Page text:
Impact of repeated dietary counseling between infancy and 14 years of age on dietary intakes and serum lipids and lipoproteins: the STRIP study.Circulation 2007; 116(9):1032-40Circ
Atherosclerosis development might be delayed or prevented by dietary measures. The aims of the present study were to evaluate the effect of low-saturated-fat, low-cholesterol dietary counseling on fat intakes, growth, serum cholesterol values, and pubertal development in children and adolescents.
METHODS AND RESULTS
In the randomized prospective Special Turku Coronary Risk Factor Intervention Project (STRIP), a low-saturated-fat, low-cholesterol diet was introduced to intervention infants (n=540) at 7 months of age, and control children (n=522) received an unrestricted diet. Dietary intakes, serum cholesterol values, somatic growth, and development were followed up throughout childhood and adolescence. Saturated fat intakes, serum total cholesterol, and low-density lipoprotein cholesterol values were lower (P<0.001) in the intervention than in control children during the 14 years, whereas high-density lipoprotein cholesterol values in the 2 study groups showed no difference. Boys had lower total and low-density lipoprotein cholesterol concentrations than girls throughout childhood (P<0.001), and the intervention effect on serum cholesterol concentration was larger in boys than girls. The 2 study groups showed no difference in growth, body mass index, pubertal development, or age at menarche (median, 13.0 and 12.8 years in the intervention and control girls, respectively; P=0.52). The cholesterol values decreased as puberty progressed. Mean concentrations of total and high-density lipoprotein cholesterol decreased from approximately 4.5 and approximately 1.4 mmol/L, respectively, in Tanner stage 1 (prepubertal) boys to approximately 3.9 and approximately 1.1 mmol/L in Tanner stage 4 (late pubertal) boys.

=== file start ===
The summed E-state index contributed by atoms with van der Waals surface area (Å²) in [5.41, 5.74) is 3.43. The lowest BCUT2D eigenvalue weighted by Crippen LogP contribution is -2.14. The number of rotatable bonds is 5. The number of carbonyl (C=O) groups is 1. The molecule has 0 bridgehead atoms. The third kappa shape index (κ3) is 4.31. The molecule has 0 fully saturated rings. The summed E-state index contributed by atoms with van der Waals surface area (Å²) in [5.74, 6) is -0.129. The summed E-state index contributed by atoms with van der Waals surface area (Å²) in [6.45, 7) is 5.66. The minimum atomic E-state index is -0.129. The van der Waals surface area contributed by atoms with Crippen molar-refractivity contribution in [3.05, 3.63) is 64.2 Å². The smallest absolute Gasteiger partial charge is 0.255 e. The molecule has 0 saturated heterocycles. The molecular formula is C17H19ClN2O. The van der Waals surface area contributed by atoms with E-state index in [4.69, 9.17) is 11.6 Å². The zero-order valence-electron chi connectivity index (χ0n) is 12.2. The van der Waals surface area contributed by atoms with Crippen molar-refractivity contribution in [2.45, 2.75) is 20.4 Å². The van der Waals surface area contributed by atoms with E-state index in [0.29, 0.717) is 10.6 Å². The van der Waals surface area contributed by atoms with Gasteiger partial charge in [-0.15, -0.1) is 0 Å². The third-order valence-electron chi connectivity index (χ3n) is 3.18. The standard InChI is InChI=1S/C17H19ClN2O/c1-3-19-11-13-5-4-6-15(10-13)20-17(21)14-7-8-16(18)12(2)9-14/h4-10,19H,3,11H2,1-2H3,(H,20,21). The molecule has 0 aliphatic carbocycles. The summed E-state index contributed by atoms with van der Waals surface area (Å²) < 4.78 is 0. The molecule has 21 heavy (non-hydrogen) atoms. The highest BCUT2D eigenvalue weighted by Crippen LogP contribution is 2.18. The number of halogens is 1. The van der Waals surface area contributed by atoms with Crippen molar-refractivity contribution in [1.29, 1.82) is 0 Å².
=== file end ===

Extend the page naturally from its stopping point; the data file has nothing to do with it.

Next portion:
Repeated dietary counseling remains effective in decreasing saturated fat and cholesterol intake and serum cholesterol values at least until 14 years of age. Puberty markedly influences serum cholesterol concentrations.